As of yesterday, the Columbian and the Adana have some new company in the press room. Around the same time that our press room plant was purchased in the 1970s, the pioneering bibliographers of the newly-founded University of Stirling also bought one of the rarest and most remarkable pieces of book historical technology ever made: a Hinman Collator. Decades later, however, the knowledge of what the Collator was and why the university owned it had almost vanished; it was covered in dust, shunted from spare room to spare room, and viewed by most as an incomprehensible piece of outdated rubbish. Things came to a head when its then resting place was needed for office space. Perhaps we could donate it to a museum, one person proposed, while others suggested we simply scrap this ugly and useless relic.
Mercifully, that didn’t happen. Hasty e-mail negotiations led to the Collator finding a new home, at the eleventh hour, in the premises of the Pathfoot Press. In between student meetings yesterday afternoon I began to clean and repair its viewing stands and now it sits happily ensconced between a workbench covered in formes and drying piles of letterpress and the publishing students’ computers, laden with the latest in design software.
But what is a Hinman Collator and why is it so important? In short, it’s a device which allows for the rapid comparison of two near-identical texts – say, for example, two copies of the same letterpress book – and the quick identification of any variations between the two. That hardly captures it significance, however. In the words of its historian, Steven Escar Smith, “The Hinman Collator represents one of the most important applications of technology to the study of literature ever made”.
Its origins lie in the work of Charlton Hinman (1911-1977), an American literary scholar and naval cryptologist. Frustrated with the agonisingly slow process of collating letterpress texts, he recalled the military practice of overlaying aerial photographs to identify the movement of enemy forces or similar changes in the landscape. Could a similar principle be applied to textual collation? By 1947 he had developed a prototype constructed from a “pair of ordinary microfilm projectors (borrowed from the Navy), some pieces of wooden apple box (abstracted from a trash pile), some heavy cardboard (begged from the Folger bindery), and parts of a rusty Erector set (more or less hi-jacked from the small son of a close personal friend).”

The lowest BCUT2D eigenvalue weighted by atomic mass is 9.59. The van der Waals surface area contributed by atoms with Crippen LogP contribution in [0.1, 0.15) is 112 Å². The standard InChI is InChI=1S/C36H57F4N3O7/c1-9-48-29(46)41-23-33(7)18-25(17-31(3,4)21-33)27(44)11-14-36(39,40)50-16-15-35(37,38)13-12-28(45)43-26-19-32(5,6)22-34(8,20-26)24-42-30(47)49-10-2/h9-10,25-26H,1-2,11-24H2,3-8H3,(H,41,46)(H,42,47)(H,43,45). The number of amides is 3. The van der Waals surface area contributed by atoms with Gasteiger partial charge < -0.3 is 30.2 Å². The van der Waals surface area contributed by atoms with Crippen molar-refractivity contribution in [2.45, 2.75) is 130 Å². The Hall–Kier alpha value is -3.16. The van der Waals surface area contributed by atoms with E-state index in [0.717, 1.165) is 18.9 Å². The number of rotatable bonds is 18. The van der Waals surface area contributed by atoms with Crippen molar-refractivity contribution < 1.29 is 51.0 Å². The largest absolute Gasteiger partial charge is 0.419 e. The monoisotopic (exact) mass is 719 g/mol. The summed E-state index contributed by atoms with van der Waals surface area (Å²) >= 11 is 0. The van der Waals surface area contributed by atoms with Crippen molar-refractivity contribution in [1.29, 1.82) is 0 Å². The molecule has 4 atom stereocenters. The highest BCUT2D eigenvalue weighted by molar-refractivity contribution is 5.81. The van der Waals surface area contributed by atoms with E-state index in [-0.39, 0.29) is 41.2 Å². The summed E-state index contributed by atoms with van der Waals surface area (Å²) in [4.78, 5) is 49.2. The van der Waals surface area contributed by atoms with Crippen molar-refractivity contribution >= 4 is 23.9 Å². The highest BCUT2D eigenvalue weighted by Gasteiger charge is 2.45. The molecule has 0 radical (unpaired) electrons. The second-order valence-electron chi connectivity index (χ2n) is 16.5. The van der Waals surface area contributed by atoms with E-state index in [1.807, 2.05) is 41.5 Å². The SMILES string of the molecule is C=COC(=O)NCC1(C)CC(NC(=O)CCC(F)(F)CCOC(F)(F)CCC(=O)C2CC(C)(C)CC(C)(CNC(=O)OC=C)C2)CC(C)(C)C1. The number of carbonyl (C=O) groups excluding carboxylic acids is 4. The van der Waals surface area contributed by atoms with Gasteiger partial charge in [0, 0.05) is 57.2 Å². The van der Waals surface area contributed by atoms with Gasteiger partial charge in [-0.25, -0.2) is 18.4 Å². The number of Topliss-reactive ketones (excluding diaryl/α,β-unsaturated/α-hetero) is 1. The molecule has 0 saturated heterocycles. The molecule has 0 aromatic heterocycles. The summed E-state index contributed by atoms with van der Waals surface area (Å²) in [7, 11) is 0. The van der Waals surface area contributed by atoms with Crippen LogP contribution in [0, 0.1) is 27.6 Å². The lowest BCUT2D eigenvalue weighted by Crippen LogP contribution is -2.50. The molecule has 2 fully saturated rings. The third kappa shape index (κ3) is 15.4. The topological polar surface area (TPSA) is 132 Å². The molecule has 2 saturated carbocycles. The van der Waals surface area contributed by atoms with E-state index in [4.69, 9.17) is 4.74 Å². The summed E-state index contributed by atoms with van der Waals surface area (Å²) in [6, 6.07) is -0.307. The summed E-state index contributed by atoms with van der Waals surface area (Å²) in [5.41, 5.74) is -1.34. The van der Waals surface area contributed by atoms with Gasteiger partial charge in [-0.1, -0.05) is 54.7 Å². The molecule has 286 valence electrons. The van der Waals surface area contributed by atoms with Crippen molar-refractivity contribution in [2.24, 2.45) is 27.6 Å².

This Rube Goldberg machine of a collator was then put to work in Hinman’s ongoing studies of the Shakespeare First Folio. In 1963 he reported his results in The Printing and Proof-Reading of the First Folio of Shakespeare in which the vastly-increased ease of collation provided by his invention allowed him to break new ground in understanding how Shakespeare’s work had evolved as it came off the press in 1623. His researches with the collator underlie all modern editions of Shakespeare and inspired the production a further fifty-eight copies of the machine, most of which were purchased by university libraries but a few of which were given over to more esoteric purposes: identifying forged banknotes, catching errors in pharmaceutical labelling, or government intelligence-gathering, to name a few.
The last Hinman Collator was built in 1978, a year after Hinman’s death. When a census was taken in 2002, only forty-one of the original fifty-nine machines survived and only six of those were in Europe. As such, Stirling’s Collator is a remarkably rare survival of the golden age of bibliography and is, as we now proudly tell visitors, “the most northerly Hinman Collator in the world”.
We’re determined to make full use of this important cultural artefact. Already, we have an editing workshop planned for September (stay tuned for details) which will demonstrate its use as a still-relevant collation tool and we hope to offer more events surrounding it in the future. For any bibliographers wishing to have access to a Hinman Collator, please contact us. We would be delighted to facilitate your use of our machine in whatever ways we can.
And so, from almost becoming a casualty of the efficiency-minded modern university, the Collator has been saved – at least for a time – and may yet have its uses in the production of new and important scholarly editions. The Pathfoot Press is proud to offer it a new home, as a mark of its central role in the modern reception and understanding of traditional letterpress printing.
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